Catching the organic wave

HARVEY, N.D. -- Despite its premium price, the organic market continues to rise, and a North Dakota company is working to get its fast-developing company in shape to capitalize on it.

Grayson Hoberg
EFGH Grayson Hoberg, chief executive officer of Dakota Prairie Organic Flour Co. of Harvey, N.D., stands near a new mill machine that will help the company more than triple production in 2010. (Mikkel Pates / Agweek)

HARVEY, N.D. -- Despite its premium price, the organic market continues to rise, and a North Dakota company is working to get its fast-developing company in shape to capitalize on it.

Grayson Hoberg, chief executive officer of Dakota Prairie Organic Flour Co. in Harvey, N.D., says his company is making a some 70 flours from 40 different grains. Hoberg runs the fledgling company with his younger brother, Eric, who is its president.

The Hobergs are native North Dakotans. Grayson has a background in businesses involving multimedia and the internet. Eric is a former economic development professional.

The company has been operating since 2004, and is in the process of completing facilities and equipment installations that cumulatively amount to some $15 million.

The company specializes in all organic flours -- some gluten-free.


"It's kind of a massive undertaking, all the grains we deal with and the flours we produce," Grayson Hoberg says.

The company can do organic and gluten-free.

On the "gluten-in" side, about 80 percent is organic and 20 percent is from conventionally grown grains. On the "gluten-free" side, 70 percent is grown conventionally and 30 percent is organic for the "100 percent organic" segment of that market.

"Organic is only 2 percent of the U.S. food market, but organic is growing at 20 percent per year. Organic breads are growing at 35 percent," Hoberg says.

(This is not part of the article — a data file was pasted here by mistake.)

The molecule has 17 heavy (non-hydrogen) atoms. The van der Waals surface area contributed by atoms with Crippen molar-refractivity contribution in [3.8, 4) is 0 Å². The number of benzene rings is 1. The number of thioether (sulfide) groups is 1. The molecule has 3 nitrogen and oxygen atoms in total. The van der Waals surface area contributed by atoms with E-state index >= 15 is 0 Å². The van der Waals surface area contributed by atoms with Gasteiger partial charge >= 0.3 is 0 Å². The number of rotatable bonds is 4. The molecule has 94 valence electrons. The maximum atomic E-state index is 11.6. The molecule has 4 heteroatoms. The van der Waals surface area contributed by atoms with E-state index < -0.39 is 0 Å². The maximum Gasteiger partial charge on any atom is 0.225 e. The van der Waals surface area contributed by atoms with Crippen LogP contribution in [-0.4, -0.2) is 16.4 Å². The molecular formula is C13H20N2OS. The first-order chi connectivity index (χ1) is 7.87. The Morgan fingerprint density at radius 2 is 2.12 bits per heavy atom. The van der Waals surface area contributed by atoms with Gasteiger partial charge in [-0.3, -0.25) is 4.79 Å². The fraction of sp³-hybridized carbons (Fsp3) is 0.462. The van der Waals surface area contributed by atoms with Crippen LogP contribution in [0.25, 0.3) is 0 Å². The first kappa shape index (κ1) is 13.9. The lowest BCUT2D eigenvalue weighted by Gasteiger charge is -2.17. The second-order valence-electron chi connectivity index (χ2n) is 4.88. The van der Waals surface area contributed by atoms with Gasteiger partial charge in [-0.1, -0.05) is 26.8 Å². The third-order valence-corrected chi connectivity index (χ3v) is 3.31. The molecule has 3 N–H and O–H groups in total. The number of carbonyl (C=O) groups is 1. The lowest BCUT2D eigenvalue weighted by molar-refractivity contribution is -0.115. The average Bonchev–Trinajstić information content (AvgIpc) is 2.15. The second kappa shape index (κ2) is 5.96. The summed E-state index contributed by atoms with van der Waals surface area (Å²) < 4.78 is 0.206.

"As a company, we've averaged growth of 100 percent per year, and this year, it'll be 350 percent. It's been significant."

Everything is made to order.

Organic advantages

According Dakota Prairie brochures, organic is important because of its "environmental, food safety" factors and a "profound effect on health," but the brochures do not specify or quantify those advantages, except to say that the products are "free of carcinogens, known toxins and pesticides." The grains are produced without "sewage sludge, bioengineering or ionizing radiation," the brochure says, without directly describing the competition.


"You really can't," Hoberg says.

The company promotes a "better tasting" advantage.

"Our customers, the big bakeries and that have frequently told us that the breads coming out of our flours taste better," he says.

The brochures claim farm practices that "respect the balance of nature rather than attempting to control it with powerful often toxic synthetic chemicals."

Certainly some people are willing to pay more for either organic and gluten-free products.

Conventional wheat flour might go for 15 cents a pound and organic at about 30 cents a pound, Hoberg says. To compare, gluten-free flour can range from 40 to 50 cents a pound to up to $2 or $3 a pound, depending on market conditions at the time.

"Only a couple of countries produce quinoa, including Peru and India. If they have production problems, it can get expensive."

From these products, company produces retail packages from polypropylene bags of 1 pound to 15 pounds, as well as paper bags of 25- and 50-pound or 20- and 26-kilogram sizes. The company also makes "Super Sacks" of 2,000 pounds and sells bulk flour in truck or rail.


Gluten-free niche